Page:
There really isn't anything you can do about VHF interference. It is terrible on low VHF (2 - 6), and noticeable on hi-VHF, especially the lower channels 7 & 8. (Thank goodness WCBI didn't go back to Channel 4!) I can be getting an 86% signal on WTVA and then my A/C comes on and kicks the channel right off the air for 3 to 5 seconds. Lightening strikes anywhere in the area seem to do the same thing. This is the explanation that Wikipedia gives for some of the differences in UHF and VHF broadcasting:
"Terrestrial digital television is based on a forward error correction scheme, in which a channel is assumed to have a random bit error rate and additional data bits may be sent to allow these errors to be corrected at the receiver. While this error correction can work well on UHF where interference patterns consist largely of white noise, it has largely proven inadequate on lower VHF channels where bursts of impulse noise disrupt the entire channel for short lengths of time. A short impulse burst may be a minor annoyance to analogue viewers, but due to the fixed timing and repetitive nature of analogue video synchronization is usually recoverable. The same interference can prove severe enough to prevent the reliable reception of the more fragile and more highly-compressed ATSC digital television. Power limits are also lower on low-VHF; a digital UHF station may be licensed to transmit up to a megawatt of effective radiated power. Very few stations therefore expect to return to VHF channels 2-6 after digital transition is completed in 2009. At least three quarters of all full-power digital broadcasts will use UHF transmitters, even after transition is complete. In some US markets, such as Syracuse, New York, there will be no stations returning to VHF after digital transition."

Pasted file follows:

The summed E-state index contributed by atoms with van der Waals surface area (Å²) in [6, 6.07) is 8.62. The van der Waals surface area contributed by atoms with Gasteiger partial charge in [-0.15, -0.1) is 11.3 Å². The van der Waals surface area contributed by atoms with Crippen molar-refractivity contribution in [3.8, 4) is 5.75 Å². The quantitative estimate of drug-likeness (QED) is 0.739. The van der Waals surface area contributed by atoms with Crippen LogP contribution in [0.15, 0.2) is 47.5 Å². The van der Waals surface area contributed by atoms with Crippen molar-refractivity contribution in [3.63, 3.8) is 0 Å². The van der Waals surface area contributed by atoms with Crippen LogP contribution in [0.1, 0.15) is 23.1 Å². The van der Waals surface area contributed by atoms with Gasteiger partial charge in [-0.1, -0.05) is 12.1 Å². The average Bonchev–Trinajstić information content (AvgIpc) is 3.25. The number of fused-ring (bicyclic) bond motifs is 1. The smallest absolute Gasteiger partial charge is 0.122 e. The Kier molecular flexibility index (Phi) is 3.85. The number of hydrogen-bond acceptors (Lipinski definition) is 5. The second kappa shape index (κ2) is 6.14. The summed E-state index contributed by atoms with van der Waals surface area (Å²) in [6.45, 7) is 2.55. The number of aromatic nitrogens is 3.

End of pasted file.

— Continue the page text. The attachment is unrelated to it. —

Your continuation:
Wish we could have been as lucky as Syracuse. We have two VHF's to deal with down here WTVA and WMAB Channel 10. Both of these are due for a power increase according to their FCC filings after the transitions. Hopefully they'll bump that power up some and help with some of their signal shortcomings.